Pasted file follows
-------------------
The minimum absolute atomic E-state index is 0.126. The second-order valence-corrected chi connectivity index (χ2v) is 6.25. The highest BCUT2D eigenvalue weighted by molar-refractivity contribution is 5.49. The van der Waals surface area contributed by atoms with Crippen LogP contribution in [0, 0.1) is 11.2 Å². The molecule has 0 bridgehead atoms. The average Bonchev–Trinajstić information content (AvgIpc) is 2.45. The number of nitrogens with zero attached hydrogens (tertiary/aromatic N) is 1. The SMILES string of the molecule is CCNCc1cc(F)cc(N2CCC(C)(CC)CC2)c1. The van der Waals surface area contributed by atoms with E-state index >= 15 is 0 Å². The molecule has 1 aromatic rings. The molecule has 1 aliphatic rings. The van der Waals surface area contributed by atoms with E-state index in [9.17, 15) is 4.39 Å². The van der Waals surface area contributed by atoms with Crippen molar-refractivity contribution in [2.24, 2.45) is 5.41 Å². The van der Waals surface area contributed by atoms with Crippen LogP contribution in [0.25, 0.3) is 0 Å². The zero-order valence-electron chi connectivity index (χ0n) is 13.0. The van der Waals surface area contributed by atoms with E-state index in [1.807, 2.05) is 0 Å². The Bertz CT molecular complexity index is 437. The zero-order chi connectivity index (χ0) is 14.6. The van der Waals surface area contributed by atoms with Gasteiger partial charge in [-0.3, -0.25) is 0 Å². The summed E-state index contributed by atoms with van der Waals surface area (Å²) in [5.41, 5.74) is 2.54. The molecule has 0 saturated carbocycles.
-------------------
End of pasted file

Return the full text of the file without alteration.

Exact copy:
The minimum absolute atomic E-state index is 0.126. The second-order valence-corrected chi connectivity index (χ2v) is 6.25. The highest BCUT2D eigenvalue weighted by molar-refractivity contribution is 5.49. The van der Waals surface area contributed by atoms with Crippen LogP contribution in [0, 0.1) is 11.2 Å². The molecule has 0 bridgehead atoms. The average Bonchev–Trinajstić information content (AvgIpc) is 2.45. The number of nitrogens with zero attached hydrogens (tertiary/aromatic N) is 1. The SMILES string of the molecule is CCNCc1cc(F)cc(N2CCC(C)(CC)CC2)c1. The van der Waals surface area contributed by atoms with E-state index >= 15 is 0 Å². The molecule has 1 aromatic rings. The molecule has 1 aliphatic rings. The van der Waals surface area contributed by atoms with E-state index in [9.17, 15) is 4.39 Å². The van der Waals surface area contributed by atoms with Crippen molar-refractivity contribution in [2.24, 2.45) is 5.41 Å². The van der Waals surface area contributed by atoms with Crippen LogP contribution in [0.25, 0.3) is 0 Å². The zero-order valence-electron chi connectivity index (χ0n) is 13.0. The van der Waals surface area contributed by atoms with E-state index in [1.807, 2.05) is 0 Å². The Bertz CT molecular complexity index is 437. The zero-order chi connectivity index (χ0) is 14.6. The van der Waals surface area contributed by atoms with Gasteiger partial charge in [-0.3, -0.25) is 0 Å². The summed E-state index contributed by atoms with van der Waals surface area (Å²) in [5.41, 5.74) is 2.54. The molecule has 0 saturated carbocycles.